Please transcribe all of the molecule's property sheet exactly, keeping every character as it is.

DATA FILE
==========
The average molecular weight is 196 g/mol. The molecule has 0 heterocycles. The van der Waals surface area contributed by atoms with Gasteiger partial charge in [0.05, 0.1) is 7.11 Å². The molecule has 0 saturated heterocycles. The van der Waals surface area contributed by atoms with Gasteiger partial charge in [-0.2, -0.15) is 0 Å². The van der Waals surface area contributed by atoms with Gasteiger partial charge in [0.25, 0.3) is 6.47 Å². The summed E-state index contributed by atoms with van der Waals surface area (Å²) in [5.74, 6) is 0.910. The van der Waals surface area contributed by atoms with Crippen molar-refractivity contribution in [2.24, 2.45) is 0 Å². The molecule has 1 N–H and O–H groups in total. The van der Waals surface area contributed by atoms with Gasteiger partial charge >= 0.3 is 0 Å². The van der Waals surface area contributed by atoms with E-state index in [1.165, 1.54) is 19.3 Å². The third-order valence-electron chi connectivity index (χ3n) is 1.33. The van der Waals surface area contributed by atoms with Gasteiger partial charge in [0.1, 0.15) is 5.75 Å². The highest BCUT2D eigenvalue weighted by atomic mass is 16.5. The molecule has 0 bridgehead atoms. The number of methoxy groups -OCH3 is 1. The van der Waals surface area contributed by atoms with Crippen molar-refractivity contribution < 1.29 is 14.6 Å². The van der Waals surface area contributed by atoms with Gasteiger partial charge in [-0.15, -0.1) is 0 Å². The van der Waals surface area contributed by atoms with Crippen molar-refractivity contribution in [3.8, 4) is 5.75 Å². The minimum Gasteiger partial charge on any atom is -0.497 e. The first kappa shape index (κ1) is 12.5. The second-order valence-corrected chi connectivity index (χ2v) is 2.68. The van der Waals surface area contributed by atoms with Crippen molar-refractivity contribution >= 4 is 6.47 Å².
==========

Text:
The average molecular weight is 196 g/mol. The molecule has 0 heterocycles. The van der Waals surface area contributed by atoms with Gasteiger partial charge in [0.05, 0.1) is 7.11 Å². The molecule has 0 saturated heterocycles. The van der Waals surface area contributed by atoms with Gasteiger partial charge in [-0.2, -0.15) is 0 Å². The van der Waals surface area contributed by atoms with Gasteiger partial charge in [0.25, 0.3) is 6.47 Å². The summed E-state index contributed by atoms with van der Waals surface area (Å²) in [5.74, 6) is 0.910. The van der Waals surface area contributed by atoms with Crippen molar-refractivity contribution in [2.24, 2.45) is 0 Å². The molecule has 1 N–H and O–H groups in total. The van der Waals surface area contributed by atoms with Gasteiger partial charge >= 0.3 is 0 Å². The van der Waals surface area contributed by atoms with E-state index in [1.165, 1.54) is 19.3 Å². The third-order valence-electron chi connectivity index (χ3n) is 1.33. The van der Waals surface area contributed by atoms with Gasteiger partial charge in [0.1, 0.15) is 5.75 Å². The highest BCUT2D eigenvalue weighted by atomic mass is 16.5. The molecule has 0 bridgehead atoms. The number of methoxy groups -OCH3 is 1. The van der Waals surface area contributed by atoms with Crippen molar-refractivity contribution < 1.29 is 14.6 Å². The van der Waals surface area contributed by atoms with Gasteiger partial charge in [-0.15, -0.1) is 0 Å². The van der Waals surface area contributed by atoms with Crippen molar-refractivity contribution in [3.8, 4) is 5.75 Å². The minimum Gasteiger partial charge on any atom is -0.497 e. The first kappa shape index (κ1) is 12.5. The second-order valence-corrected chi connectivity index (χ2v) is 2.68. The van der Waals surface area contributed by atoms with Crippen molar-refractivity contribution >= 4 is 6.47 Å².